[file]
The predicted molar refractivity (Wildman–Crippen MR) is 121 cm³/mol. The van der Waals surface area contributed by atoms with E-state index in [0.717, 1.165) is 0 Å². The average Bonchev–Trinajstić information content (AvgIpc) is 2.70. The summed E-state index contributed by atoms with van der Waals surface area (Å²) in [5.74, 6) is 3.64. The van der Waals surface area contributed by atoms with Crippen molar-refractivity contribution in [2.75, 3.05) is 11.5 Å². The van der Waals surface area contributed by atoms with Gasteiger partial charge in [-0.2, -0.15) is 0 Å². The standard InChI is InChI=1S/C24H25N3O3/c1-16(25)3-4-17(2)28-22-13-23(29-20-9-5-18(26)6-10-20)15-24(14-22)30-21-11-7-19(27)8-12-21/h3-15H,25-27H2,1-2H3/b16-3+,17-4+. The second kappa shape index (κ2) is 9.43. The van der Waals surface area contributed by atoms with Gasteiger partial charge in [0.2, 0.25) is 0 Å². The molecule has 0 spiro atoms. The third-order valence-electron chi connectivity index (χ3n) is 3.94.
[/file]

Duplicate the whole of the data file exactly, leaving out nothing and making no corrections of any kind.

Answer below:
The predicted molar refractivity (Wildman–Crippen MR) is 121 cm³/mol. The van der Waals surface area contributed by atoms with E-state index in [0.717, 1.165) is 0 Å². The average Bonchev–Trinajstić information content (AvgIpc) is 2.70. The summed E-state index contributed by atoms with van der Waals surface area (Å²) in [5.74, 6) is 3.64. The van der Waals surface area contributed by atoms with Crippen molar-refractivity contribution in [2.75, 3.05) is 11.5 Å². The van der Waals surface area contributed by atoms with Gasteiger partial charge in [-0.2, -0.15) is 0 Å². The standard InChI is InChI=1S/C24H25N3O3/c1-16(25)3-4-17(2)28-22-13-23(29-20-9-5-18(26)6-10-20)15-24(14-22)30-21-11-7-19(27)8-12-21/h3-15H,25-27H2,1-2H3/b16-3+,17-4+. The second kappa shape index (κ2) is 9.43. The van der Waals surface area contributed by atoms with Gasteiger partial charge in [0.2, 0.25) is 0 Å². The molecule has 0 spiro atoms. The third-order valence-electron chi connectivity index (χ3n) is 3.94.